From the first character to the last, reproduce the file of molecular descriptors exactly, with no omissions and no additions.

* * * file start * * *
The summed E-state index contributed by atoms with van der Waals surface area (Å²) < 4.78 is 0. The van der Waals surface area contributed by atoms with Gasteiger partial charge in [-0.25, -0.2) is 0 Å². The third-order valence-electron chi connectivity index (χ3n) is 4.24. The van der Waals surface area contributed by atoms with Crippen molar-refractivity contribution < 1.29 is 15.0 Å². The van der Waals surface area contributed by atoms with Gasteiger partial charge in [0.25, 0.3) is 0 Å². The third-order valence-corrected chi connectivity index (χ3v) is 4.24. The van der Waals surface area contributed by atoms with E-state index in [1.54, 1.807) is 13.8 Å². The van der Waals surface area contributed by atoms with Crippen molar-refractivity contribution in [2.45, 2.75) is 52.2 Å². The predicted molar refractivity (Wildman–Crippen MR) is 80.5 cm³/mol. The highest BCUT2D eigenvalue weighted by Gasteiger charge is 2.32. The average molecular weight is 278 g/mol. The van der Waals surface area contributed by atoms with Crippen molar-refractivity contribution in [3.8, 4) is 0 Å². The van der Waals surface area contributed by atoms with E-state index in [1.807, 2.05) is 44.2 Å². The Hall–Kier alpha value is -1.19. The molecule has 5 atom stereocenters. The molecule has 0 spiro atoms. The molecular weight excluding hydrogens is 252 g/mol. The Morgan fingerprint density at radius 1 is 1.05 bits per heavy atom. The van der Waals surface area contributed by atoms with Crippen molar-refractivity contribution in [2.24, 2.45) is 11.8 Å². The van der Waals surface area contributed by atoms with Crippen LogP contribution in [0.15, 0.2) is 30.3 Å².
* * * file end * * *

The summed E-state index contributed by atoms with van der Waals surface area (Å²) < 4.78 is 0. The van der Waals surface area contributed by atoms with Gasteiger partial charge in [-0.25, -0.2) is 0 Å². The third-order valence-electron chi connectivity index (χ3n) is 4.24. The van der Waals surface area contributed by atoms with Crippen molar-refractivity contribution < 1.29 is 15.0 Å². The van der Waals surface area contributed by atoms with Gasteiger partial charge in [0.25, 0.3) is 0 Å². The third-order valence-corrected chi connectivity index (χ3v) is 4.24. The van der Waals surface area contributed by atoms with E-state index in [1.54, 1.807) is 13.8 Å². The van der Waals surface area contributed by atoms with Crippen molar-refractivity contribution in [2.45, 2.75) is 52.2 Å². The predicted molar refractivity (Wildman–Crippen MR) is 80.5 cm³/mol. The highest BCUT2D eigenvalue weighted by Gasteiger charge is 2.32. The average molecular weight is 278 g/mol. The van der Waals surface area contributed by atoms with Crippen molar-refractivity contribution in [3.8, 4) is 0 Å². The van der Waals surface area contributed by atoms with E-state index in [1.807, 2.05) is 44.2 Å². The Hall–Kier alpha value is -1.19. The molecule has 5 atom stereocenters. The molecule has 0 spiro atoms. The molecular weight excluding hydrogens is 252 g/mol. The Morgan fingerprint density at radius 1 is 1.05 bits per heavy atom. The van der Waals surface area contributed by atoms with Crippen molar-refractivity contribution in [2.24, 2.45) is 11.8 Å². The van der Waals surface area contributed by atoms with Crippen LogP contribution in [0.15, 0.2) is 30.3 Å².